The Daily Mirror HQ recently acquired the October 1927 issue of Haldeman-Julius Monthly, which includes Louis Adamic’s “Cecil B. DeMille – Movie Evangelist.” Join him for the premiere of “The King of Kings” the first film shown at Grauman’s Chinese Theatre, on May 18, 1927.
CECIL DEMILLE—MOVIE EVANGELIST
BY LOUIS ADAMIC
TOWARD the close of last spring a great event transpired in Hollywood-Sid Grauman opened his new two-or is it three?million-dollar Chinese Theater. Sid, according to his press agents, is “the world’s greatest showman,” and it may be that they are pretty nearly correct. Jointly with a few movie magnates, including De Mille, he owns, or has owned, about half a dozen large and successful first-run movie palaces in Los Angeles and Hollywood; and the new Chinese Theater promises to overshadow the rest.
According to the official description composed by his head publicity man, Sid’s new movie temple reflects “the most glorious period in architectural fantasy, the early Chinese dynasties, authentic in every structural detail, with all the mystery of the Orient suggested in its towering minarets of burnished copper that frown in silent grandeur. The solid facade of masonry forty feet high, surmounted by four ornate obelisks, presents the effect of a huge gate or entrance to a great Oriental garden, and two colossal fountain bowls fashioned to represent stone flowers, catch spray from bronze gargoyles high above, where full-grown palms and rare tropical trees shake their tops.” To those who like fantastic, richly and variously colored, and all around elaborate places, the theater no doubt is impressively, vividly beautiful; while to those who incline toward simplicity and harmony in things, the house, erected in the midst of a lot of American office buildings and hotels, is, to put it mildly, a queer bit of incongruity.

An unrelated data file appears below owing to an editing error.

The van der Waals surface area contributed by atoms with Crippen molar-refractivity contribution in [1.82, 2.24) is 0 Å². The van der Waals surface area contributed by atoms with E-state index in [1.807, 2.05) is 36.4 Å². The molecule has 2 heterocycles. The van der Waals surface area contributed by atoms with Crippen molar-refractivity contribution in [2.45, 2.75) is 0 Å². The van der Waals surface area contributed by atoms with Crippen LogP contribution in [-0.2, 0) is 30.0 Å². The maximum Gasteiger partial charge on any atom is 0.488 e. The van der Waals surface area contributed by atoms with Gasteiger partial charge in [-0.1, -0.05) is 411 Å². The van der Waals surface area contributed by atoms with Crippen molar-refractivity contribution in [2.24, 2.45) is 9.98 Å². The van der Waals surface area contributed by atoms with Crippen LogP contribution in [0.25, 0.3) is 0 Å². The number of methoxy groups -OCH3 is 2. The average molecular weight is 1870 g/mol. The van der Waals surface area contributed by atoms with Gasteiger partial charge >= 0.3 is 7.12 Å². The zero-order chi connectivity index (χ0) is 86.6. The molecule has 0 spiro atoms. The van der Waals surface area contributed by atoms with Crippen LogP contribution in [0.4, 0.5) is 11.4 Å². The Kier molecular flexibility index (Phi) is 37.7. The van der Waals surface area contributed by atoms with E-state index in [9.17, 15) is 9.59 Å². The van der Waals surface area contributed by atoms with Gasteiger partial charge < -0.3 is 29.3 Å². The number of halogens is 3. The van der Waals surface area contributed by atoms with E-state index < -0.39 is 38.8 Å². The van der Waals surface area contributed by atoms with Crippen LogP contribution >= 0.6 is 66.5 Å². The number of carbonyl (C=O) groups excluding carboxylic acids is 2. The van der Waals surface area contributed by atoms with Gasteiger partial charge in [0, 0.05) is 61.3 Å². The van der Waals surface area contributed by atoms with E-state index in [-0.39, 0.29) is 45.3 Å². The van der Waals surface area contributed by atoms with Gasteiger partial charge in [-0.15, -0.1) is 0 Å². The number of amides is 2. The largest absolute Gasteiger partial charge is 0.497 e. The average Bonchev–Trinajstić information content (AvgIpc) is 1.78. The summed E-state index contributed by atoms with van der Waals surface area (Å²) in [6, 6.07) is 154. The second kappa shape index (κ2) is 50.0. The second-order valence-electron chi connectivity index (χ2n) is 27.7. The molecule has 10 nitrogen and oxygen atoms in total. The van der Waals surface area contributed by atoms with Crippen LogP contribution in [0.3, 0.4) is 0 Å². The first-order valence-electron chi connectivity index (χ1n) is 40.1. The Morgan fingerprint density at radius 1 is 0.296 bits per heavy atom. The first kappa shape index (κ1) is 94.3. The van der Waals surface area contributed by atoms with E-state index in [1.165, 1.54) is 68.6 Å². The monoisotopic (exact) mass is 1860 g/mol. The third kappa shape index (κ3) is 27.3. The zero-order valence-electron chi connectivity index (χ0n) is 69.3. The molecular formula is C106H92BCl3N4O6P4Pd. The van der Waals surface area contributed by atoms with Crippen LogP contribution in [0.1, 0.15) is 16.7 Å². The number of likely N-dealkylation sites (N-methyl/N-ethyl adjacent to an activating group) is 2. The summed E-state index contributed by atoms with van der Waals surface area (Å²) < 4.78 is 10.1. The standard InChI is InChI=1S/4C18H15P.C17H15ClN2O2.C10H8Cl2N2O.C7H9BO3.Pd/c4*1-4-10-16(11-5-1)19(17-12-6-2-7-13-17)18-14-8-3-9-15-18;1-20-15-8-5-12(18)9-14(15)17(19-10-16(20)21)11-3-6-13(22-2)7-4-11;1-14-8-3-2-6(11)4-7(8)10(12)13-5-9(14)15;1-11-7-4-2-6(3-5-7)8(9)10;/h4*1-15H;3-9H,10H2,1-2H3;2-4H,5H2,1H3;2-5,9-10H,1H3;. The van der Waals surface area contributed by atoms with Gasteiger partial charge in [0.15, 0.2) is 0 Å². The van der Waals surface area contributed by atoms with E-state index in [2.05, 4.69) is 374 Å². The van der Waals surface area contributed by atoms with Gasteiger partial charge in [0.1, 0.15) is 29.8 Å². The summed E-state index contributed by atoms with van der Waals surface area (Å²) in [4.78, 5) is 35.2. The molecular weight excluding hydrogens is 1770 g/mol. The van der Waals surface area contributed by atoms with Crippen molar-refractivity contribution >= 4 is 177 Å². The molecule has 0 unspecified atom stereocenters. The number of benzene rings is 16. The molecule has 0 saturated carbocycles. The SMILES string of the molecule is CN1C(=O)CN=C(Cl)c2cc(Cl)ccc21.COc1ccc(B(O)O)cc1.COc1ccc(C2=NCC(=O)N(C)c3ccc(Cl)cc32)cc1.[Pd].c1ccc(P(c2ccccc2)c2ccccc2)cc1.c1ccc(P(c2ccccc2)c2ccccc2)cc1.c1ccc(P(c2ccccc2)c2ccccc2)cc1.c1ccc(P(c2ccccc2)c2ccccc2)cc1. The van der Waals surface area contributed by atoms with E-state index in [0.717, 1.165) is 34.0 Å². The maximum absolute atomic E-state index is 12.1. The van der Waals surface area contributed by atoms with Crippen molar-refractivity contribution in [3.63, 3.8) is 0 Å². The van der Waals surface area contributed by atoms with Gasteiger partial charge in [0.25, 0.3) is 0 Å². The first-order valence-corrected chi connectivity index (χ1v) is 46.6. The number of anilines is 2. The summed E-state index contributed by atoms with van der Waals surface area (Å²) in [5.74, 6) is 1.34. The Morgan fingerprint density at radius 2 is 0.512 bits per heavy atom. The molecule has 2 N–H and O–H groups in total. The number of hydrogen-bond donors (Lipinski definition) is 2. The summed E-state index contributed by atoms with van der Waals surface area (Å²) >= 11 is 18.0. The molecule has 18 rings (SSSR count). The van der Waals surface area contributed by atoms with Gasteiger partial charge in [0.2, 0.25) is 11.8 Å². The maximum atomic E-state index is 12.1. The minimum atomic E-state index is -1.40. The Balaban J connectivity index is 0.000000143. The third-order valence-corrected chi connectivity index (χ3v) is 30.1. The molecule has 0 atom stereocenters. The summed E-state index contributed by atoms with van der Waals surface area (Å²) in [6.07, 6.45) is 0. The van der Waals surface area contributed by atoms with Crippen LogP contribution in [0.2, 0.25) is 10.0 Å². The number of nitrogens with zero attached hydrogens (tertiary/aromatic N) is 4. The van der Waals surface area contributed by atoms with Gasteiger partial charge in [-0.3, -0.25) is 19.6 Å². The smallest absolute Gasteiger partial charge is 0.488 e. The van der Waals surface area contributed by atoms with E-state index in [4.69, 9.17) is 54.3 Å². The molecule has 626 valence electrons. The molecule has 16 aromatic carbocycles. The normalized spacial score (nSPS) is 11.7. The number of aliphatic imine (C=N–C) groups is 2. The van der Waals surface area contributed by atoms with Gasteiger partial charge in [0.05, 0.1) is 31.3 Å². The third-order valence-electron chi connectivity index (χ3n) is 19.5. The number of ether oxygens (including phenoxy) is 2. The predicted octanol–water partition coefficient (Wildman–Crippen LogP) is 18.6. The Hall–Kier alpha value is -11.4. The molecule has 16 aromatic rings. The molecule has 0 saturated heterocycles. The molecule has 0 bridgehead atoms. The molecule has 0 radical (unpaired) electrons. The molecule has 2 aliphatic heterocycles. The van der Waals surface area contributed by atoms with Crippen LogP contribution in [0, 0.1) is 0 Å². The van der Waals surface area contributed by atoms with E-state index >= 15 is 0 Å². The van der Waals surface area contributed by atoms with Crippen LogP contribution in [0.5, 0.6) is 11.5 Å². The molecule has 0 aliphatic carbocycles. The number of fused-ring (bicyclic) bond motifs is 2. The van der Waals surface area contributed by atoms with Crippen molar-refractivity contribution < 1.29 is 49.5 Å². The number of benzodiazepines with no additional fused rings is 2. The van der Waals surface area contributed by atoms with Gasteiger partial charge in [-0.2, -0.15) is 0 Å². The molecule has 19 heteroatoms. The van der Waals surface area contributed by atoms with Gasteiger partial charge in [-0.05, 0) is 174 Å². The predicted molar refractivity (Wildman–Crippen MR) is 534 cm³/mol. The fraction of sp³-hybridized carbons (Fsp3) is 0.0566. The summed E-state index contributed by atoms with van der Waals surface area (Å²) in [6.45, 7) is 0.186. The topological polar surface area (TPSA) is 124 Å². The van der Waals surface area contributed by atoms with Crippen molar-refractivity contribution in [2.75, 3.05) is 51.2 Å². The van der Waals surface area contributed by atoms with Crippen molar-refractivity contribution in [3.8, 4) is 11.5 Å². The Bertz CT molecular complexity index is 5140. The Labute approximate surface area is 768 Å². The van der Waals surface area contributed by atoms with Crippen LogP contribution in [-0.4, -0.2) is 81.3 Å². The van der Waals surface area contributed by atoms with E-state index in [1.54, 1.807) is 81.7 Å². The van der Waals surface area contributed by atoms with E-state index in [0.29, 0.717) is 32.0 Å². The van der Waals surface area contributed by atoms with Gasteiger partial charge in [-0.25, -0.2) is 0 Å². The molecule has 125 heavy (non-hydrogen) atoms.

And the first picture to be shown in this heathenish setting is Cecil B. De Mille’s and Jeanie Macpherson’s version of the last three years of the life of the so-called Christian Savior entitled “The King of Kings!” It is almost as if the Pope of Rome would take a notion to celebrate the Holy Mass in a Turkish mosque or a Buddhist temple. But on second thought: why not? Christianity took much from Paganism.
THE Western premiere of “The King of Kings” at Sid’s new Chinese Theater! It’s a great day in Los Angeles, indeed in entire
Southern California; and before I say anything of the play itself I shall sketch briefly the excitement that the opening of one of Sid’s new movie palaces creates in Los Angeles. It will be of interest, I think, to the student of public psychology and high-powered advertising.
Now Sid is of the same shy and retiring disposition as the great Morris Gest, chief barker for that lovely piece of hokum, The Miracle. For weeks before the great event the newspapers and billboards are full of Sid and De Mille and Jesus Christ.
Sid’s first-nights are social events in Southern California. Admission, as a rule, is five dollars, but for “The King of Kings” first night Sid charges eleven dollars [$143.22 USD 2011] and sells out a week before the date. It is an occasion when oil and real estate millionaires, evangelists and the celluloid aristocracy come out in mass with all their glitter.
It’s a great night in Hollywood. The show is scheduled to begin at 8:30, but by 7 o’clock the traffic is tied up in a knot for ten blocks in all directions from the theater, although the ticket-holders are still at their dinners. Here come the common folks, office and shop workers, and the immigrants from Iowa, Kansas and Nebraska, who either could not get a ticket or cannot afford to spend eleven dollars for a movie show, but who are eager to see Doug and Mary, and Connie and Norma, and Gloria Swanson and her new blue-blood husband, and the rest of the equally famous movie people whom Sid has announced through the newspapers to have purchased opening-night tickets. Police reserves and boy-scouts are out to handle the crowds. They stretch ropes to keep the mob from rushing the limousine of some movie darling.